Graduate Thesis Or Dissertation

 

Rare, edangered, and recently extirpated mammals in Oregon Public Deposited

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https://ir.library.oregonstate.edu/concern/graduate_thesis_or_dissertations/d217qr78p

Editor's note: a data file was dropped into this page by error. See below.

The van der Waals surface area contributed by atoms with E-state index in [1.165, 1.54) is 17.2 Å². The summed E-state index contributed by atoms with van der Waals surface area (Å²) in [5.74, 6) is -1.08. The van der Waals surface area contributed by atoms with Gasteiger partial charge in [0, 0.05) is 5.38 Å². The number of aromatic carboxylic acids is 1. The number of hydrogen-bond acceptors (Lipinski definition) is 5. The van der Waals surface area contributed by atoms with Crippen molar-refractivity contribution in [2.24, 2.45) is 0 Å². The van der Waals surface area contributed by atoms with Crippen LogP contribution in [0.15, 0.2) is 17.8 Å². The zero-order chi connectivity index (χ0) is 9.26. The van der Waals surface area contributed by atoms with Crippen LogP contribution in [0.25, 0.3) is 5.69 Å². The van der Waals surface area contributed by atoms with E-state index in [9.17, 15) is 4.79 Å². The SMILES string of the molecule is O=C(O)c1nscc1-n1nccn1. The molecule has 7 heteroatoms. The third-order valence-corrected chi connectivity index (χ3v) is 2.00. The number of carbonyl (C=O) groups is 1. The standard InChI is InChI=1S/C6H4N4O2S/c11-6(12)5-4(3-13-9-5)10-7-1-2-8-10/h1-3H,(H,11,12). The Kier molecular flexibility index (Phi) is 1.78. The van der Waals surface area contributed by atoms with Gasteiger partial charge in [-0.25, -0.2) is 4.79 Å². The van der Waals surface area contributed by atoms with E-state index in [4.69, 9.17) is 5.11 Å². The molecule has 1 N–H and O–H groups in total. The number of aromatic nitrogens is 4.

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  • This paper lists, and gives individual accounts of, those Oregon mammals that at some time have been referred to as being of a status other than common. Although rare and endangered wildlife species were listed on a national level in the United States, the large areas of land included in the range of some species often allow population changes in local areas to go undetected. Several authorities have recognized the need for local and regional studies to determine the status of wildlife species. No comprehensive study of the mammals of Oregon has been conducted since 1936. I reviewed the available literature concerning Oregon mammals and compiled a working list of species. All species that were referred to as "uncommon, rare, or scarce" were included for additional study. Specimens deposited in museum and personal collections were examined and the date and location of collection of specimens of each species under investigation were recorded. Collection sites of specimens were depicted on maps. Mammalogists, game biologists, naturalists, trappers, and outdoorsmen having knowledge of Oregon mammals were interviewed, and asked to comment on the current distribution and abundance of the species with which they were familiar. Information from all sources was used to develop criteria for placing each species into one of the following categories: recently extirpated, endangered, rare, status undetermined, or not presently rare or endangered. Mammals were classified as follows: Mammals recently extirpated from Oregon; grizzly bear (Ursus arctos), wolf (Canis lupus), bison (Bison bison). Endangered mammals in Oregon; Richardson ground squirrel (Spermophilus richardsoni), kit fox (Vulpes macrotis), sea otter (Enhydra lutris), wolverine (Gulo luscus), lynx (Lynx canadensis), Columbian white-tailed deer (Odocoileus virginianus leucurus). Rare mammals in Oregon; Maiheur shrew (Sorex preblei), Merriam shrew (Sorex merriami), Ashland shrew (Sorex trigonirostris), Brazilian free-tailed bat (Tadarida brasiliensis), white-footed vole (Arborimus (Phenacomys) albipes), ringtail (Bassariscus astutus), fisher (Martes pennanti), northern elephant seal (Mirounga angustirostris), bighorn sheep (Ovis canadensis). Mammals of undetermined status in Oregon; fringed myotis (Myotis thysanodes), western pipistrelle (Pipistrellus hesperus), Washington ground squirrel (Spermophilus washingtoni), little pocket mouse (Perognathus longimembris). Mammals evaluated but not presently rare or endangered in Oregon; hoary bat (Lasiurus cinereus), white-tailed hare (Lepus townsendii), pigmy rabbit (Sylvilagus idahoensis), antelope ground squirrel (Ammospermophilus leucurus), Bottae pocket gopher (Thomomys bottae), dark kangaroo mouse (Microdipodops megacephalus), Heerman kangaroo rat (Dipodomys heermanni), heather vole (Phenacomys intermedius), red tree mouse (Arborimus (Phenacomys) longicaudus), California meadow mouse (Microtus californicus), sagebrush vole (Lagurus curtatus), marten (Martes americana), badger (Taxidea taxus), river otter (Lutra canadensis), northern sea lion (Eumetopias jubata), California sea lion (Zalophus californicus), harbor seal (Phoca vitulina), mountain lion (Felis concolor), Idaho white-tailed deer (Odocoileus virginianus ochrourus). The necessary use of imprecise terms such as "very uncommon" in defining categories of classification injected a degree of subjectivity into the proposed classification. However, it is believed that this study consolidated existing knowledge, and that it will provide a basis for future, more detailed studies which may reveal basic ecological requirements of rare and endangered forms of mammals in Oregon.
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